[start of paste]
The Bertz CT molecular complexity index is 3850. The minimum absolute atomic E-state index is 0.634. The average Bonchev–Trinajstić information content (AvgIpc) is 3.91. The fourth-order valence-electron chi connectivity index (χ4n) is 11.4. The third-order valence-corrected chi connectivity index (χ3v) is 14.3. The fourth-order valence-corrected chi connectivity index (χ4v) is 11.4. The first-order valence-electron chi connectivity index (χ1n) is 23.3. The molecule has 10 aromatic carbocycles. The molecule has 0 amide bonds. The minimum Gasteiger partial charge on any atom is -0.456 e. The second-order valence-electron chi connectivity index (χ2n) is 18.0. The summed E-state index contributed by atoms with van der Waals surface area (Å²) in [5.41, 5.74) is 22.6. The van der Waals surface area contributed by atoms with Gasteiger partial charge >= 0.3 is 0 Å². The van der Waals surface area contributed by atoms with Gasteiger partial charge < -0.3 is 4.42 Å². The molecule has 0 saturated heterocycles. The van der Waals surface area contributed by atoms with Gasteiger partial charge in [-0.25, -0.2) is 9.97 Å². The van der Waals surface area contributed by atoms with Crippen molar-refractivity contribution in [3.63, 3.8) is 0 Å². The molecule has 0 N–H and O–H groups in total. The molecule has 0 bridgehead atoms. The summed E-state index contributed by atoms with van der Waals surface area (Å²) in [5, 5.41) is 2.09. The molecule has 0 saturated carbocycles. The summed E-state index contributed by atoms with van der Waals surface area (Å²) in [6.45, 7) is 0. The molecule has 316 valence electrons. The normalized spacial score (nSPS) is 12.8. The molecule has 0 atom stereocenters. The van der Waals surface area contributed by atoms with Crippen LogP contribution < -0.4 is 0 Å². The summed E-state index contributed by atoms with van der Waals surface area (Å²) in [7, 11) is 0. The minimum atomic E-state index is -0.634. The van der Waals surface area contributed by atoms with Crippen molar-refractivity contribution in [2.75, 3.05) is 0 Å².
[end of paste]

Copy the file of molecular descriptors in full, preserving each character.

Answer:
The Bertz CT molecular complexity index is 3850. The minimum absolute atomic E-state index is 0.634. The average Bonchev–Trinajstić information content (AvgIpc) is 3.91. The fourth-order valence-electron chi connectivity index (χ4n) is 11.4. The third-order valence-corrected chi connectivity index (χ3v) is 14.3. The fourth-order valence-corrected chi connectivity index (χ4v) is 11.4. The first-order valence-electron chi connectivity index (χ1n) is 23.3. The molecule has 10 aromatic carbocycles. The molecule has 0 amide bonds. The minimum Gasteiger partial charge on any atom is -0.456 e. The second-order valence-electron chi connectivity index (χ2n) is 18.0. The summed E-state index contributed by atoms with van der Waals surface area (Å²) in [5.41, 5.74) is 22.6. The van der Waals surface area contributed by atoms with Gasteiger partial charge >= 0.3 is 0 Å². The van der Waals surface area contributed by atoms with Gasteiger partial charge < -0.3 is 4.42 Å². The molecule has 0 saturated heterocycles. The van der Waals surface area contributed by atoms with Gasteiger partial charge in [-0.25, -0.2) is 9.97 Å². The van der Waals surface area contributed by atoms with Crippen molar-refractivity contribution in [3.63, 3.8) is 0 Å². The molecule has 0 N–H and O–H groups in total. The molecule has 0 bridgehead atoms. The summed E-state index contributed by atoms with van der Waals surface area (Å²) in [5, 5.41) is 2.09. The molecule has 0 saturated carbocycles. The summed E-state index contributed by atoms with van der Waals surface area (Å²) in [6.45, 7) is 0. The molecule has 316 valence electrons. The normalized spacial score (nSPS) is 12.8. The molecule has 0 atom stereocenters. The van der Waals surface area contributed by atoms with Crippen LogP contribution < -0.4 is 0 Å². The summed E-state index contributed by atoms with van der Waals surface area (Å²) in [7, 11) is 0. The minimum atomic E-state index is -0.634. The van der Waals surface area contributed by atoms with Crippen molar-refractivity contribution in [2.75, 3.05) is 0 Å².